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2.5 Global Styling

Following on from component styling, in this lesson we'll see how we can add global styles at the application level.

1.Introduction
6 lessons, 42:00

1.1
Introduction
00:48

1.2
Get Started With Angular-CLI
11:09

1.3
Developing With Angular-CLI
13:17

1.4
TypeScript vs. JavaScript
06:54

1.5
Angular Modules From the CLI
04:31

1.6
CLI Options
05:21

2.Get Started With Angular
7 lessons, 42:38

2.1
Bootstrapping the Application
04:30

2.2
The Application Module
04:15

2.3
The Application Component
08:06

2.4
Component Styling
03:06

2.5
Global Styling
05:11

2.6
Creating a Component With the CLI
09:34

2.7
Creating a Service With the CLI
07:56

3.Core Concepts
7 lessons, 55:20

3.1
Component Trees
06:20

3.2
Dependency Injection
06:52

3.3
Content Projection
05:38

3.4
Component and Directive Lifecycle Methods
06:31

3.5
Component-Only Lifecycle Methods
05:28

3.6
Decorators
07:36

3.7
Models
16:55

4.Template Deep Dive
11 lessons, 1:10:56

4.1
Basic Data Binding With Interpolation
05:35

4.2
Property Bindings
07:07

4.3
Attribute Bindings
03:29

4.4
Event Bindings
08:16

4.5
Class and Style Bindings
05:44

4.6
The `NgClass` and `NgStyle` Directives
05:04

4.7
The `*ngIf` Directive
04:41

4.8
The `*ngFor` Directive
09:29

4.9
Inputs
05:33

4.10
Using Pipes in a Template
07:31

4.11
Using Pipes in a Class
08:27

5.Forms
10 lessons, 1:45:41

5.1
Handling User Input With Template Reference Variables
07:06

5.2
Template-Driven Forms
11:10

5.3
Template-Driven Forms: Validation and Submission
14:00

5.4
Reactive Forms
11:26

5.5
Using a `FormBuilder`
08:01

5.6
Reactive Validation With Built-in Validators
14:53

5.7
Creating Custom Validators for Template-Driven Forms
12:18

5.8
Creating Custom Validators for Reactive Forms
08:26

5.9
Observing Form State Changes
12:40

5.10
Working With the `@HostListener` Decorator
05:41

6.Routing
9 lessons, 1:15:10

6.1
Defining and Configuring Routes
07:53

6.2
Rendering Components With Router Outlets
10:14

6.3
Using Router Links for Navigation
05:25

6.4
Navigating Routes Using the Router
06:24

6.5
Determining the Active Route Using an Activated Route
07:16

6.6
Working With Route Parameters
10:42

6.7
Using Route Guards
07:36

6.8
Observing Router Events
10:55

6.9
Adding Child Routes
08:45

7.Using the HTTP Client
5 lessons, 56:24

7.1
Sending an HTTP Request
10:52

7.2
Handling an HTTP Response
11:22

7.3
Setting Request Headers
12:33

7.4
Intercepting Requests
09:04

7.5
Finishing the Example Application
12:33

8.Testing
10 lessons, 1:23:27

8.1
Service Unit Test Preparation
10:45

8.2
Unit Testing Services
13:24

8.3
Component Unit Test Preparation
12:35

8.4
Unit Testing Components
07:27

8.5
Unit Testing Component Templates
06:58

8.6
Unit Testing Pipes
04:41

8.7
Unit Testing Directives
04:56

8.8
Unit Testing Validators
04:48

8.9
Unit Testing Observables
11:37

8.10
Unit Testing HTTP Interceptors
06:16

9.Building for Production
1 lesson, 03:40

9.1
Building for Production
03:40

10.Conclusion
1 lesson, 01:32

10.1
Conclusion
01:32


2.5 Global Styling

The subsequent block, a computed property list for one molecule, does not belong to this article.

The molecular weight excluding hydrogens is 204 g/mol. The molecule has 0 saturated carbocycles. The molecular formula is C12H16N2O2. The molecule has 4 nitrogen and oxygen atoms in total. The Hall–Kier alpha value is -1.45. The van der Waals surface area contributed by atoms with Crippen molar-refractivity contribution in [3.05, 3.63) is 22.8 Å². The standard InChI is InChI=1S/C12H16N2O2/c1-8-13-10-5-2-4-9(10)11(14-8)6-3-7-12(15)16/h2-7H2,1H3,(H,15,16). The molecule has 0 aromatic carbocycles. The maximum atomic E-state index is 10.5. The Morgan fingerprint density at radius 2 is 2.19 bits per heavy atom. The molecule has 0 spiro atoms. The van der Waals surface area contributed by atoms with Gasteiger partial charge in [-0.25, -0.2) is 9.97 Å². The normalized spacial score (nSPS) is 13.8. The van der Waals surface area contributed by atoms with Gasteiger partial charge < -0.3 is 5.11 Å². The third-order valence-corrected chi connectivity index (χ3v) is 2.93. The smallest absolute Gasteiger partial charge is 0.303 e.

Hi folks. In this lesson we're going to see how we can add global styling for our application as opposed to the highly specific component styling that we looked at in the last lesson. To add application-level styling, the CLI has already added a file to the root of our application called styles.scss. Any styles that we add to this file will be global and will not be scoped to a particular component. I like to keep this file free from any actual CSS, and use it just for imports. So we currently have a folder in the app folder called assets. At the moment, it only contains this .gitkeep file. And that just makes sure that the empty folder gets included by Git. So we can go ahead and delete this file now. And let's add a new folder inside this assets folder called styles. Inside this new folder, let's add a new file. We'll call it _variables.scss. So inside this new file, let's add some Sass variables. So we've added four variables here. Three different colors, which are used throughout the application, and the last is the font family. So next let's add a folder in the assets folder called fonts. I've got some font files ready on my desktop, so I'm gonna drag these into this new fonts folder that I've just created. So these are all open source and free fonts. You can download them all from Google Fonts. So now let's add another Sass file to the styles folder, this one called _fonts.scss. Inside this file, we can add some CSS for the custom font that we're going to be using. So note that the paths to the font files are relative to the root src folder, not the styles folder that this file currently resides in, because we're going to be importing this file into other files. So let's add one final new file now to the styles folder. This one is called _app.scss and we'll use this for some global styling. So this file uses some of the variables that we've defined in the other Sass files that we've added. So now we can import all of these files. We need to do this in the styles.scss file in the root of the application. Let's just make sure everything's saved. So let's get rid of this generic comment. So let's go back to the browser now. And we can see that the appearance of the page has changed again, specifically the font that we're using for the title of the application. And let's take a look at the head of the page once again. And again, we've got two style elements here in the head. And when we open up the first one now, we see all of the global styling that we added and imported into the style.scss file. So in this lesson, we saw that to add global styling for our application, we need to add styles to the style.scss file in the root of the src folder. We also saw that we can use imports in this file in order to help keep our Sass nice and modular. Thanks for watching.

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